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Arts in Bushwick (AiB), the producer of New York City’s largest summer kickoff/open-studios event, broke hearts six weeks ago when it announced that this year’s Bushwick Open Studios would be held in October, not June. This was the first announcement the group made since last summer, when volunteers began a ground-up rebuild of the organization. Speculation, gossip, and even a bit of controversy swirled when a local artist announced he would produce a new first-weekend-of-June event. Still, AiB resisted spilling any details. They made us wait. And wait. “Just come talk to us,” they said, collectively, through unsigned statements. “Come to our meeting,” they said. So of course we did.
Last Wednesday in a community room at Bushwick’s Mayday Space, a few people hung up a banner, gathered for a team huddle, then sat down on a riser, facing about 90 friends and neighbors. Laura Braslow gave a short history of the organization she co-founded in 2006, and described some of its growing pains. Other volunteers introduced themselves and shared their connection to the group and their interests. The introductions were followed by a Q&A, and then everyone broke up to join or not join small groups of AiB volunteers scattered around the space. The barriers between “us” and “them” collapsed, so the second half of the event was just a room full of neighbors, meeting and catching up and sharing ideas.
Some specifics we gleaned about this year’s events: R.I.P. BOS print guide (the organization is aiming for zero waste). All events will be open calls; all future AiB meetings will be public (expect another one in about a month); event registration for BOS will drop from $35 for the weekend to $25, and will include a year of access to AiB’s online member community. A few people asked some housekeeping questions: Will there be an app? (No, but there will be a fast-loading mobile site.) Where is the book of collected works that artists who participated in last year’s Making History benefit were promised? (It’s coming.) Will BOS now be held at the same time every year? (No, but AiB will announce it every year, with 4 to 6 months’ notice.)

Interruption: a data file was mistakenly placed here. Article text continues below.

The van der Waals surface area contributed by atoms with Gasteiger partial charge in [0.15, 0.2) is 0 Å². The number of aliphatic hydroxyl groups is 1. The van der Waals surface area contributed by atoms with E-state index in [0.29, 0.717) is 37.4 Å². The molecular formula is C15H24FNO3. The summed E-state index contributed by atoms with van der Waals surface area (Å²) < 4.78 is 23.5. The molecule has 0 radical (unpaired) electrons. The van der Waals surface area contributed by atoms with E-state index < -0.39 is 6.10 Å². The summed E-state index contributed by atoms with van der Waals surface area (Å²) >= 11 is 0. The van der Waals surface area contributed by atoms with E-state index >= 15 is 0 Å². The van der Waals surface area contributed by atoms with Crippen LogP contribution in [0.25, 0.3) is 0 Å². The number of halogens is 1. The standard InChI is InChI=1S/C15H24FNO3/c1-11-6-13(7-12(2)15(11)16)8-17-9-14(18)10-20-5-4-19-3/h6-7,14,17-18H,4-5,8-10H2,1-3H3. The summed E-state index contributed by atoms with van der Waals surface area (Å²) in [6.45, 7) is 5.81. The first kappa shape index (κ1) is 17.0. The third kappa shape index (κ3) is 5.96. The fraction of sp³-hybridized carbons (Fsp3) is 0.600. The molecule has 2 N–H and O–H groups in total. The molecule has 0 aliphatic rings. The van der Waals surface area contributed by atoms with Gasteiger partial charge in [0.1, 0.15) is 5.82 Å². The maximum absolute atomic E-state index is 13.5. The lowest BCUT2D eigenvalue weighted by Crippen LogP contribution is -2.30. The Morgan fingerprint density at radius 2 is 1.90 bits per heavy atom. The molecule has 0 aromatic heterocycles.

One moment during the Q&A that felt a little tense was when photographer/gallerist Rafael Fuchs stood up to speak. Fuchs wanted to talk about his controversial Bushwick 200 project, the launch of which he eventually cancelled as a result of the bitter arguments it had generated. The project’s toxic discussion threads, as well as the project itself, were forcefully criticized by many, including AiB volunteers who were part of the meeting. Braslow had told Fuchs before the meeting that the forum would be strictly for AiB and BOS topics. Fuchs was clearly frustrated, but he backed off and ultimately simply asked how he could begin working with AiB. Braslow replied that everyone is welcome to volunteer and to become part of the group. But she added the caveat that all activities have to conform to AiB’s mission and values.